TechCrunch reports that there’s a new law technology on the block: SimpleLegal, a company that employs a machine learning to read, understand and ultimately reduce legal bills. As TechCrunch describes:
All a customer has to do is ask their law firm to copy SimpleLegal on each invoice, and then the magic starts to happen. SimpleLegal’s system ingests the invoice and parses each line item into its database. Natural language processing systems figure out who billed what and for how long — and then that data is run through a machine learning system that flags outliers. One example: the system flagged a line item where a professional billed a half hour for mailing. That might not be too unusual but for the fact that the system knew the thing being mailed was a one-page form.
To date, SimpleLegal’s customers have reported savings of between five and twenty percent on legal fees. And SimpleLegal isn’t just for big firm clients – the service is free for companies with up to $15,000 in annual legal bills – which falls squarely in solo/small firm territory. It’s also not clear how SimpleLegal protects confidentiality (yes, attorney-client privilege applies to bills which are rich with insights about work-product and strategy) but presumably, transactions between law firms and SimpleLegal would be structured like those with other third-party freelancers or LPOs such that confidentiality is maintained (in fact, my 21st Century Retainer Agreement includes clauses to deal with preservation of confidentiality with outside providers).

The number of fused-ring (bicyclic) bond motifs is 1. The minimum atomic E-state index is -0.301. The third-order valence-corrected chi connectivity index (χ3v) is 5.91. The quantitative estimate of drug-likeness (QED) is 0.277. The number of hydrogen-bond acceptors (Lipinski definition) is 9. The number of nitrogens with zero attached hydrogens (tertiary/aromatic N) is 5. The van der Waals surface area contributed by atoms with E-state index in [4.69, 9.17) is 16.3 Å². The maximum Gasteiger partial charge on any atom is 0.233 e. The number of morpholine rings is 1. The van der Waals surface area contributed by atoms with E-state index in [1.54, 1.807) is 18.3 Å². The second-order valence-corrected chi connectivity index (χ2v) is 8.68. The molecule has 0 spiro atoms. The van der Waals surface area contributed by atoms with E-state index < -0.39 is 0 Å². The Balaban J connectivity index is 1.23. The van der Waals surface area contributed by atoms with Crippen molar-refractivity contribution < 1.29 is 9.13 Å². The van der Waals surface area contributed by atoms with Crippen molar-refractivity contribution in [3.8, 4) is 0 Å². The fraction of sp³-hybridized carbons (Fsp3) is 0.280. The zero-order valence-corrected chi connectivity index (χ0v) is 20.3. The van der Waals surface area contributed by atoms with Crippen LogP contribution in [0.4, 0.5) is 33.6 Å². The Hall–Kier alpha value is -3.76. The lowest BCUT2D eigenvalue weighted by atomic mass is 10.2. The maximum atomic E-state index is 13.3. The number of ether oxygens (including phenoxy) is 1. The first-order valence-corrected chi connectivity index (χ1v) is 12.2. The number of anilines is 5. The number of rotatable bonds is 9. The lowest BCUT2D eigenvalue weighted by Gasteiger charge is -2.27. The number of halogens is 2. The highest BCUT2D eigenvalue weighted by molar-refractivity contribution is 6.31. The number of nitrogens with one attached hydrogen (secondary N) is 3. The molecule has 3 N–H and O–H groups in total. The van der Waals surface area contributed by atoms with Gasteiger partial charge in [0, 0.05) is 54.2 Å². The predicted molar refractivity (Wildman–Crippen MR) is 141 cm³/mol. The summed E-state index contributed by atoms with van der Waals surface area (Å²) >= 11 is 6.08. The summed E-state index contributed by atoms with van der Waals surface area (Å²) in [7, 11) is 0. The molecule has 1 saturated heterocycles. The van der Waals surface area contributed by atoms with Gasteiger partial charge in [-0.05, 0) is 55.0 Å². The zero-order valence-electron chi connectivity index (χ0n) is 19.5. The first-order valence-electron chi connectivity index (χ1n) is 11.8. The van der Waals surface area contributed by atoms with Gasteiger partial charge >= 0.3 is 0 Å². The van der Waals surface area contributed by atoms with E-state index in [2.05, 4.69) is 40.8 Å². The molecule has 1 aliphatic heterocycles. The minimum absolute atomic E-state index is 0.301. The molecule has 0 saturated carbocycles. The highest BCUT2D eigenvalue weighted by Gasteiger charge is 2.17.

What has me most curious is the legal profession’s reaction to SimpleLegal. On the one hand, SimpleLegal represents the kind of techno-powered ethical oversight (since reasonable fees are an ethics obligation) applauded by legal futurists. On the other hand, SimpleLegal’s entire formula revolves around the billable hour and reducing legal services to hours and minutes which most forward-thinking lawyers view either as an antiquated model that fails to align price with value or that commoditizes legal services by imposing uniform standards.
In addition, I wonder about what kinds of behavioral signals will SimpleLegal send? Will SimpleLegal operate as the straw that broke the camel’s hourly-billing back (or more accurately clock?) In other words, will lawyers hoping to avoid the harsh, objective light of SimpleLegal adopt flat fees or pricing arrangements where time spent on tasks is more opaque? Will clients, now empowered with a tool to make lawyers accountable require lawyers to document hours spent on a task? Will SimpleLegal eventually modify its system to keep a check on flat fees – for example, by reviewing costs relative to results obtained, or evaluating the scope of work promised with fees paid?
For now, my simple mind can’t formulate any predictions about SimpleLegal’s implications for the legal profession – but I’d love to hear your thoughts.